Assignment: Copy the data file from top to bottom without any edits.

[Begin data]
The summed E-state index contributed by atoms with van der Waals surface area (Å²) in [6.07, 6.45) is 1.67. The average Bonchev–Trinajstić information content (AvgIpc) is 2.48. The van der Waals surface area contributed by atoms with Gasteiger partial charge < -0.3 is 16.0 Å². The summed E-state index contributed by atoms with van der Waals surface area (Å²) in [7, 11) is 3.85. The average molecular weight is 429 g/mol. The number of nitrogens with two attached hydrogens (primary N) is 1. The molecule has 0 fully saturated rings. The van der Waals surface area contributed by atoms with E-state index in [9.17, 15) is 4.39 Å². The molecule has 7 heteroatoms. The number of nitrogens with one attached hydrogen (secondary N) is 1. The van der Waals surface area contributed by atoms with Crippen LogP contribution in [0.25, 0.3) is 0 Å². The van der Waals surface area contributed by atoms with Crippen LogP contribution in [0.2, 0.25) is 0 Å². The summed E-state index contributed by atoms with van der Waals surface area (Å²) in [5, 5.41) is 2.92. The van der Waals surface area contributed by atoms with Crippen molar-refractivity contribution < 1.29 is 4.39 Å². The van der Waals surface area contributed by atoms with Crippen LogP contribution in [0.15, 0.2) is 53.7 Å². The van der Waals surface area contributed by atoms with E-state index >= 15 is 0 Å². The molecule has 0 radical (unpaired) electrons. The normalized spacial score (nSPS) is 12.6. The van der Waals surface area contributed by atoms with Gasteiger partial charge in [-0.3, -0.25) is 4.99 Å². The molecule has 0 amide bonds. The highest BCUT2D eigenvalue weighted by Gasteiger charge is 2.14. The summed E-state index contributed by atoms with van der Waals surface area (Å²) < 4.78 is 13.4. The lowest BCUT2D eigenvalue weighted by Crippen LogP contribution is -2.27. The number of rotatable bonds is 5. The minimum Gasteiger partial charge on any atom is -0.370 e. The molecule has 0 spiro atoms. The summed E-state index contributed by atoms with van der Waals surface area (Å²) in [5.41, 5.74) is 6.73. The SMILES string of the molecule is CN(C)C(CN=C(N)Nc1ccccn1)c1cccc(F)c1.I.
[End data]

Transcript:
The summed E-state index contributed by atoms with van der Waals surface area (Å²) in [6.07, 6.45) is 1.67. The average Bonchev–Trinajstić information content (AvgIpc) is 2.48. The van der Waals surface area contributed by atoms with Gasteiger partial charge < -0.3 is 16.0 Å². The summed E-state index contributed by atoms with van der Waals surface area (Å²) in [7, 11) is 3.85. The average molecular weight is 429 g/mol. The number of nitrogens with two attached hydrogens (primary N) is 1. The molecule has 0 fully saturated rings. The van der Waals surface area contributed by atoms with E-state index in [9.17, 15) is 4.39 Å². The molecule has 7 heteroatoms. The number of nitrogens with one attached hydrogen (secondary N) is 1. The van der Waals surface area contributed by atoms with Crippen LogP contribution in [0.25, 0.3) is 0 Å². The van der Waals surface area contributed by atoms with Crippen LogP contribution in [0.2, 0.25) is 0 Å². The summed E-state index contributed by atoms with van der Waals surface area (Å²) in [5, 5.41) is 2.92. The van der Waals surface area contributed by atoms with Crippen molar-refractivity contribution < 1.29 is 4.39 Å². The van der Waals surface area contributed by atoms with Crippen LogP contribution in [0.15, 0.2) is 53.7 Å². The van der Waals surface area contributed by atoms with E-state index >= 15 is 0 Å². The molecule has 0 radical (unpaired) electrons. The normalized spacial score (nSPS) is 12.6. The van der Waals surface area contributed by atoms with Gasteiger partial charge in [-0.3, -0.25) is 4.99 Å². The molecule has 0 amide bonds. The highest BCUT2D eigenvalue weighted by Gasteiger charge is 2.14. The summed E-state index contributed by atoms with van der Waals surface area (Å²) < 4.78 is 13.4. The lowest BCUT2D eigenvalue weighted by Crippen LogP contribution is -2.27. The number of rotatable bonds is 5. The minimum Gasteiger partial charge on any atom is -0.370 e. The molecule has 0 spiro atoms. The summed E-state index contributed by atoms with van der Waals surface area (Å²) in [5.41, 5.74) is 6.73. The SMILES string of the molecule is CN(C)C(CN=C(N)Nc1ccccn1)c1cccc(F)c1.I.